This is how long the camera will expose the film or CCD to light. The faster the shutter speed, the more light you need to take the picture. Faster shutter speeds allow you to take pictures of moving action without blur. Low shutter speeds will allow you to take pictures with less light, but are very prone to camera shake. Camera shake happens when the camera moves while the picture is being taken. This causes the entire picture to look blurred or doubled. The general rule of thumb is to use a shutter speed that is the inverse of your current focal length, or zoom amount measured in mm. This doesn't really apply to point-and-shoot cameras, as you don't really know your focal length without doing some calculations. If your camera doesn't have a "shutter speed" setting, try action mode or night mode to get a fast or slow shutter speed, respectively.
Make sure you focus on the right thing!!! I can't tell you how many well composed pictures I've seen that are just focused on the wrong part of the picture... This usually happens when your camera has automatic focus and you weren't paying attention to what it picked to focus on. Look at the picture before and after you take it to make sure the camera focused on the subject you wanted, not some random boring rock in the background.
Photo editing can really make the difference between a "good picture" and a "great picture". It takes some serious time, and a real lot of practice, but it's worth it when you're done. Keep in mind, photo editing can't fix everything. If your picture was bad to begin with, don't think that editing it will save it every time.
These are a few programs that I've used to edit pictures. There are tons of others which vary in cost and feature set. Generally, there's nothing wrong with using a software that's not listed here. It's important that you use the software that you are most comfortable with and most able to create the effects you like easily.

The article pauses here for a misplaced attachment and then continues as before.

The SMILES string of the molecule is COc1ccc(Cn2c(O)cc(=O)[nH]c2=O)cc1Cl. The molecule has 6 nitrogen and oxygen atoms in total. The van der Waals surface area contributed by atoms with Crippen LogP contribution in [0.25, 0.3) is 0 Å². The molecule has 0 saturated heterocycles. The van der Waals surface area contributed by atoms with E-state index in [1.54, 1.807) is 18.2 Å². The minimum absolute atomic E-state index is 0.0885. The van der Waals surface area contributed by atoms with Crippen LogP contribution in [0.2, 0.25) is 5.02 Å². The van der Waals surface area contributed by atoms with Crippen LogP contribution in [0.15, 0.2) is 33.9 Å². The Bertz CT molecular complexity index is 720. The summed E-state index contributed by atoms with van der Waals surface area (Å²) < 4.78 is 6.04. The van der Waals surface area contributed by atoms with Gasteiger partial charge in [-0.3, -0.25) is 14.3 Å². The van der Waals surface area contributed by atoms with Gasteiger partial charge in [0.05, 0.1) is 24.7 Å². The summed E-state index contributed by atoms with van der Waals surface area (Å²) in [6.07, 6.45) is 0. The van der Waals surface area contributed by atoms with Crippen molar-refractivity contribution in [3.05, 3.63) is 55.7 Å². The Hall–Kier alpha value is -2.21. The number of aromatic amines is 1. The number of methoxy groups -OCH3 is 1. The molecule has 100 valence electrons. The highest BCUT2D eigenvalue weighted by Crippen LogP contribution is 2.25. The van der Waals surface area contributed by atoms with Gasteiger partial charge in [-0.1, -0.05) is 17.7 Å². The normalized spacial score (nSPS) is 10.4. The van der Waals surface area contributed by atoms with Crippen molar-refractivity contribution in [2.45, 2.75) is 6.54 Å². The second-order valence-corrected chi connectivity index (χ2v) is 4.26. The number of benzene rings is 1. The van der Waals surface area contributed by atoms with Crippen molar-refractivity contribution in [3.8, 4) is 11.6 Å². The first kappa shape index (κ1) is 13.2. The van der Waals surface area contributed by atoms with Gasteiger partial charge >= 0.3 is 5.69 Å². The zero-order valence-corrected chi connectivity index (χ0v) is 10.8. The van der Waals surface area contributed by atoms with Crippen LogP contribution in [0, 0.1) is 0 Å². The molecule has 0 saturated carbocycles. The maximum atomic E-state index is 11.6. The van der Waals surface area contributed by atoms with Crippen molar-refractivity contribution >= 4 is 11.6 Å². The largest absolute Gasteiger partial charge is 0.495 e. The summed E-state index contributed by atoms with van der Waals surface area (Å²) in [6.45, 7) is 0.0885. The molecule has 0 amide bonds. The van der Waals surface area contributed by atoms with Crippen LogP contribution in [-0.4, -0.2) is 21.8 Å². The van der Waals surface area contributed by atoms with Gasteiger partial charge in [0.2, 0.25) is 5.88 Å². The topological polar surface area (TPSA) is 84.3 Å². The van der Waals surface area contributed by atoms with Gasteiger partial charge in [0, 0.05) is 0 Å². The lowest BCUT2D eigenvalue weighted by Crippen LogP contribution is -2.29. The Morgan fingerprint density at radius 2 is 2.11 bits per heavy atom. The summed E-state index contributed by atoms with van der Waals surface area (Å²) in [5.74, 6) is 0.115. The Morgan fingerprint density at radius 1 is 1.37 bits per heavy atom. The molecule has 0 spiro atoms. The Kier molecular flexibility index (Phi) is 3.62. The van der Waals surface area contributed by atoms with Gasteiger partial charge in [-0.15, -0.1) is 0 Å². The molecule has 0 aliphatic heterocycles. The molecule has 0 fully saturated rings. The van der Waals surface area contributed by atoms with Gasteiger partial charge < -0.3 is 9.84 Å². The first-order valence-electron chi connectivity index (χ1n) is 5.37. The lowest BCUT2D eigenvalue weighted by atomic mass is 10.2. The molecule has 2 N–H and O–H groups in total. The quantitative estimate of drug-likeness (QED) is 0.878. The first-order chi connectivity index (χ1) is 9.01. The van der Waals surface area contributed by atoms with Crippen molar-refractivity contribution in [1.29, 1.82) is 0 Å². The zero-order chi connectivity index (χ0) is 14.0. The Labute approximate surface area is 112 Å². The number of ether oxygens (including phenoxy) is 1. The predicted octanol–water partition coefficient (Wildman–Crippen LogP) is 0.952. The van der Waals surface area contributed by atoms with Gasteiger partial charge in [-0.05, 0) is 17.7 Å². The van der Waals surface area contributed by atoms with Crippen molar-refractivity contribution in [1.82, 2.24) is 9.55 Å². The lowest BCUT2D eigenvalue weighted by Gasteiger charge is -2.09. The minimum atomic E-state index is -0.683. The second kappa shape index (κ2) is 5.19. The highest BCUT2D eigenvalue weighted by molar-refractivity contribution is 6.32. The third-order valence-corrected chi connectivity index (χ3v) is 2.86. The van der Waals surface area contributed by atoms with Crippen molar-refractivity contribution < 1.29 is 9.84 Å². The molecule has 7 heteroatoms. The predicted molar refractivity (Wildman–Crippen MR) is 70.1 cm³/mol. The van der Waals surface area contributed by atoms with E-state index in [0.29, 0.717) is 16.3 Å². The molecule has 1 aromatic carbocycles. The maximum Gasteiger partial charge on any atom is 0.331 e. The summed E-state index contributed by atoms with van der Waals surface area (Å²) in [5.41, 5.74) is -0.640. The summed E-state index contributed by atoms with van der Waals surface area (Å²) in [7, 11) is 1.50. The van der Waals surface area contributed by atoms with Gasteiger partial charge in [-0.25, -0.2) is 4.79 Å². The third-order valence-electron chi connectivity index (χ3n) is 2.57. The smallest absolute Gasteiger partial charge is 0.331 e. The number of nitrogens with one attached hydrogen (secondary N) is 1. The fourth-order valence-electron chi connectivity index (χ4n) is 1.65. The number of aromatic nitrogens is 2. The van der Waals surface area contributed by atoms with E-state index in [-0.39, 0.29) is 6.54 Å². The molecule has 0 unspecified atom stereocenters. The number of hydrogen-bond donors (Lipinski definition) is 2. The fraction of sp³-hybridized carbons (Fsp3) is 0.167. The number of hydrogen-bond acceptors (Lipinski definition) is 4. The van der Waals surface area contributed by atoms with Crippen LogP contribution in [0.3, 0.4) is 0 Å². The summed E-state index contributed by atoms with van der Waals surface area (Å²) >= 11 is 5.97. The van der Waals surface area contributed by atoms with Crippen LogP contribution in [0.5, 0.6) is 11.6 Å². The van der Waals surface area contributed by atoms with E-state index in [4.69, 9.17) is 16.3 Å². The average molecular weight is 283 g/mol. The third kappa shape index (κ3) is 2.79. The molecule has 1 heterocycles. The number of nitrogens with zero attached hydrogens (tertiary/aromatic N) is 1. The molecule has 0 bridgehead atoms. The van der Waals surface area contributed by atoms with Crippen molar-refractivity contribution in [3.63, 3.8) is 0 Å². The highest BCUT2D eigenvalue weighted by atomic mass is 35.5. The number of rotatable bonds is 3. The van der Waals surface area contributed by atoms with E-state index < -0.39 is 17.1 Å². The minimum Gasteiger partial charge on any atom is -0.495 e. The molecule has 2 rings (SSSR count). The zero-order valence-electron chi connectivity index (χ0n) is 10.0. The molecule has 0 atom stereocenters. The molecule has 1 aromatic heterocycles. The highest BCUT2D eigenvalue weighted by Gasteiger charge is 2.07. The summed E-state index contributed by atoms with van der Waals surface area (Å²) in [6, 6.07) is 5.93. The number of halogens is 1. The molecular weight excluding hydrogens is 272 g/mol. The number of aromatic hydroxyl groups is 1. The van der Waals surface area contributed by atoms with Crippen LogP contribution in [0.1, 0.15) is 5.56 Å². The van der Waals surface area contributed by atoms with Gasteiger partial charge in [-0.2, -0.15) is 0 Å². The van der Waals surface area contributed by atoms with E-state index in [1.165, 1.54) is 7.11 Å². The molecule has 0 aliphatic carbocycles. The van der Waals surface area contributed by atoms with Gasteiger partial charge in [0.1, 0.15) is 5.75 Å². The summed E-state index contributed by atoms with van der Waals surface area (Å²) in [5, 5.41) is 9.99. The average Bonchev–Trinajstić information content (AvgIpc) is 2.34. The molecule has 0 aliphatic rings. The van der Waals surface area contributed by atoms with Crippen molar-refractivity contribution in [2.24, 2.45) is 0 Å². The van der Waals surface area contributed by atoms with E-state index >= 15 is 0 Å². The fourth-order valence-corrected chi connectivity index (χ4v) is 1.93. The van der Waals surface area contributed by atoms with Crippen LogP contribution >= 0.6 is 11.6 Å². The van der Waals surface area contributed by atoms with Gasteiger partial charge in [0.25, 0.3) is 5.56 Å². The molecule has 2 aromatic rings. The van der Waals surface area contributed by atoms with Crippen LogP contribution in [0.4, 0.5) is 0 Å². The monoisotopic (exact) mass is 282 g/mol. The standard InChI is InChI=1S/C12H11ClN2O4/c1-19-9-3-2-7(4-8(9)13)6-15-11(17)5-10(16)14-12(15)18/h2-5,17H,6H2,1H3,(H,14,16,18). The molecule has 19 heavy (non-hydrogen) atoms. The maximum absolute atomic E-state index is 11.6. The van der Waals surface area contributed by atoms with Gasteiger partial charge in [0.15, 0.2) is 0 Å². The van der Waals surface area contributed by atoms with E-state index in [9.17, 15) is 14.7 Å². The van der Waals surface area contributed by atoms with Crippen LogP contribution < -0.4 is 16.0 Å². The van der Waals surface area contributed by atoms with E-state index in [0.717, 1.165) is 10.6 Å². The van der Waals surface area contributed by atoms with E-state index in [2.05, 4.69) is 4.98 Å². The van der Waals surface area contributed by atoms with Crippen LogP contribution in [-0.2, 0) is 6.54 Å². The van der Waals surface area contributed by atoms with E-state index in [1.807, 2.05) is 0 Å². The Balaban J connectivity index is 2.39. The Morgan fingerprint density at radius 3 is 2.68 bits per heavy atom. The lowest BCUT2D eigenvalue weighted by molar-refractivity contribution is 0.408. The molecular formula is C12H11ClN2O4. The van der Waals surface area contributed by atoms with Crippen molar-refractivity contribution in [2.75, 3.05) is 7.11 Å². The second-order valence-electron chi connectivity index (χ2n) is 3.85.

Photoshop is currently one of the most popular high-end photo editing systems on the market. It does everything you would ever want to do to a picture and then a whole bunch of other stuff. Unfortunately, because of its huge feature set, it is often very hard for people to learn how to get around the software to get things done. This is a good software to consider if you spend a lot of time doing really serious editing and don't need photo organization features. Photoshop packages start around $650.
Photoshop Elements is basically a watered down version of Photoshop with some features aimed at the home user, such as special projects, built in connectivity to online print services, and so on. List price is about $150.
Adobe Photoshop Lightroom
Lightroom is Adobe's new (released February 2007) digital darkroom software. It is amazing. List price is about $300, but if you're a student you can get a hefty discount through Adobe's educational program. Lightroom allows you to quickly and effectively crop, color correct, touch up, sort, and search all your photos. It's even possible to copy settings from one picture to another. It works especially well with RAW type digital photos (more on RAW on the Photography Science page). This is the software I use almost exclusively.
The GIMP is a free, open source software for photo editing. It currently runs on Linux, Windows, and MacOS X. I haven't used it in years, but when I did I found that most of its functionality was similar to Photoshop. There are some picky issues with color management, and some filters that are missing, but otherwise it's a pretty good product, especially for free.
The one that came with your camera...
I've seen mixed results on included software. Some of it is pretty good, some of it sucks pretty hard. If it has the features you need, and runs reliably, then go for it. If not, and you're spending a lot of time on getting things the way you want, it might be worth while to invest in some good software.